So now I’m back on an old kernel, with a newly rebuilt RAID set, and a few more grey hairs.

I dislike hardware RAID cards since I never know exactly what they’re doing with the drive; I like software RAID since in theory I can figure out what’s going on, look at the source, putz with it, break a mirror and mount the drive on its own, etc. (I got burned once by a cheap raid card that lost its config and hence the data on the drives.) And I can’t afford a NetApp, which seems to do RAID correctly.

I know the people working on Linux software RAID are doing the best they can with the time and resources available to them. But yeesh; this weekend was certainly Not Fun.

why must pretty be big?

So I’m trying to free up space on one of my computers (all data expands to fill available storage space, don’t you know), and start looking at what takes up space. I’m using a nifty program called Disk Inventory X. It lets you visualize how much space is being used by certain files, and is very useful for figuring out how much space is being used by what.

One of the things I find is that iDVD, the DVD maker application that comes with the system, is using 1.5GB of space. 1.5GB! Even Photoshop only uses 153MB.

I do some investigating; as it turns out, the space is all used by the themes for the DVD menus. I suppose whoever crammed that much in there had the best interests of the user in mind; but on a system with only a 30GB hard drive, 1.5GB is a sizeable amount.

So now I just have to figure out if I’m ever going to use iDVD; I may just toss it, along with the MS Office Test Drive. But my mind still boggles; 1.5GB in a single application…

crazy big

So in idly browsing the web today, I find a link to Sun’s CEO blog, who links to Sun’s Tuesday press conference, in which they introduce their crazy new Sun Fire server, the X4500.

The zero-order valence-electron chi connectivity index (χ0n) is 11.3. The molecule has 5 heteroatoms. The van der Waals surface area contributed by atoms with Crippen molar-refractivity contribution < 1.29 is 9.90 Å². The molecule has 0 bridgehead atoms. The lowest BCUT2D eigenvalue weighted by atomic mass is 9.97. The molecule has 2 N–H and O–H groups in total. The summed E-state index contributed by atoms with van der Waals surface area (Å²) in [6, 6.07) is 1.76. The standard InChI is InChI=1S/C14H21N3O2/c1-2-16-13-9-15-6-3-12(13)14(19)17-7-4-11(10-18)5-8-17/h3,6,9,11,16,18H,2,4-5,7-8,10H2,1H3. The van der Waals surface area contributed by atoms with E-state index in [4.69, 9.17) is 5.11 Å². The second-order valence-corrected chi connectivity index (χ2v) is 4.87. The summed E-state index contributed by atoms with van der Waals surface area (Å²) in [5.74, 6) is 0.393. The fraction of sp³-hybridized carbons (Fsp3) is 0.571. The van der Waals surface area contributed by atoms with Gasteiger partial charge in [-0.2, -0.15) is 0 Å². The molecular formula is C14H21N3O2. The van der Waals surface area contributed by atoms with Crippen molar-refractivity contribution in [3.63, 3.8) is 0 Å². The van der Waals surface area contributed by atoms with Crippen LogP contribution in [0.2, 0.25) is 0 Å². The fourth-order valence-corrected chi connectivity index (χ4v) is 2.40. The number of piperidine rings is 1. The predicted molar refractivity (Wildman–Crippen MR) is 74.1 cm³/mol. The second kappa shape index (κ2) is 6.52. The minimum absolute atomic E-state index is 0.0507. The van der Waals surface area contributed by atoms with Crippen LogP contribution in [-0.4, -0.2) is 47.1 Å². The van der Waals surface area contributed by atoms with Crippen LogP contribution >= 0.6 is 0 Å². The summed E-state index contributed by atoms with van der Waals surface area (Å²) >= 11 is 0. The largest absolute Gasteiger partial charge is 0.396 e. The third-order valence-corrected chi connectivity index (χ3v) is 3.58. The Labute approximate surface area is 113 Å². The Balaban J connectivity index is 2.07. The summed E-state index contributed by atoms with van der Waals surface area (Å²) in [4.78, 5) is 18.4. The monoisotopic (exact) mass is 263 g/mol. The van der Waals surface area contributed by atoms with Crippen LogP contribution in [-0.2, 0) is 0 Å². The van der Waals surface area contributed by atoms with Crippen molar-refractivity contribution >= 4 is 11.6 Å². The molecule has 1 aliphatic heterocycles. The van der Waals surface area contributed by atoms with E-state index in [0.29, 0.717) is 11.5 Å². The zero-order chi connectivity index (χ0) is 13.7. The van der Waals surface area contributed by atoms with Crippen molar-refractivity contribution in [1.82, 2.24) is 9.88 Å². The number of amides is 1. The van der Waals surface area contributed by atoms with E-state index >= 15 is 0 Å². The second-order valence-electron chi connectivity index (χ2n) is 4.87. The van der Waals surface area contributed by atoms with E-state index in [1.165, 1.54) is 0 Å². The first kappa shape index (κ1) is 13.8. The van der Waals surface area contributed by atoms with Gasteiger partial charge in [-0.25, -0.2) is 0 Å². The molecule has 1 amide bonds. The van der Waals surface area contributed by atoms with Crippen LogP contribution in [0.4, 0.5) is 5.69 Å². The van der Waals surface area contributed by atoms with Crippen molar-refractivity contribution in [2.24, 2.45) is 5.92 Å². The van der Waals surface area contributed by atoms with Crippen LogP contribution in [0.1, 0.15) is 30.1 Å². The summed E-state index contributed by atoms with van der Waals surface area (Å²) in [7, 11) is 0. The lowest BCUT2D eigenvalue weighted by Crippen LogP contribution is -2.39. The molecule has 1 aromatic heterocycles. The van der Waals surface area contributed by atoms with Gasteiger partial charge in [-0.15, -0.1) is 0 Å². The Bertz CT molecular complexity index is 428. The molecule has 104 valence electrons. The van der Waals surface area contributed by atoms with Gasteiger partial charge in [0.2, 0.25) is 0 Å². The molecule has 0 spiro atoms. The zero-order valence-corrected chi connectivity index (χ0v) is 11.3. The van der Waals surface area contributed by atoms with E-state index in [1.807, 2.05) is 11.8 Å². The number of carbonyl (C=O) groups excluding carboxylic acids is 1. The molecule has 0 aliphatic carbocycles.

Sun Fire X4500 top view
image copyright Sun Microsystems

When I first started out doing computer stuff, I started on DOS and early Windows, then moved onto Sun Sparc and Solaris equipment. Ten years ago, Sun with Sparc was the workhorse of the server and workstation computing world. With the advent of Intel-based servers (and the fact that you can usually buy ten to twenty Intel servers for the same price as one Sun Sparc server that performs the same or less as one of those Intel servers), and Sun sort of became the slow creaky grandfather of servers — everyone had a few in their back closet they couldn’t get rid of, but the Intel computers stole the show and ran the new, exciting, intensive applications. Solaris was a pain in the butt, too, but it worked for the business application side of things. If you were a funky internet company, you’d run Linux or FreeBSD to serve those newfangled “web pages”, but the database backend (and the real value of the business) would always be running on Solaris.

So Sun struggled along for a few years to find their way; they went to the super-crazy-big stuff with the baby-Cray type E10k and E15k, and tried the SGI method of trying to sell an Intel box for twice the price after adding a few pieces of plastic to the case.

It sounds like they let the nutty engineers with clue back in the driver’s seat, though. They came out with a couple of very interesting products today, the most interesting of which is this Sun Fire X4500 system. It’s basically a 2-CPU (AMD64-based) system with an assload of hard disks — 48 500GB disks, making for 24TB of raw storage. Even if you RAID-5 those, that’s about 19.2TB of space. Now granted, Sun’s listing this for $70k fully loaded, so it’s not exactly within reach of a Mr. Average Middle-Class Budget like me (of course I’m thinking of the MythTV system from hell), but still — most “enterprise class” storage systems that would give you even 10TB cost way more than that, if you throw in the server and other stuff necessary to make it work. And it all fits in 4U of rack space. (Which, as the guy in the press conference said, lets you put 1 petabyte in 4 racks. Not bad, that.)

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aaaaargh. my tires are properly inflated!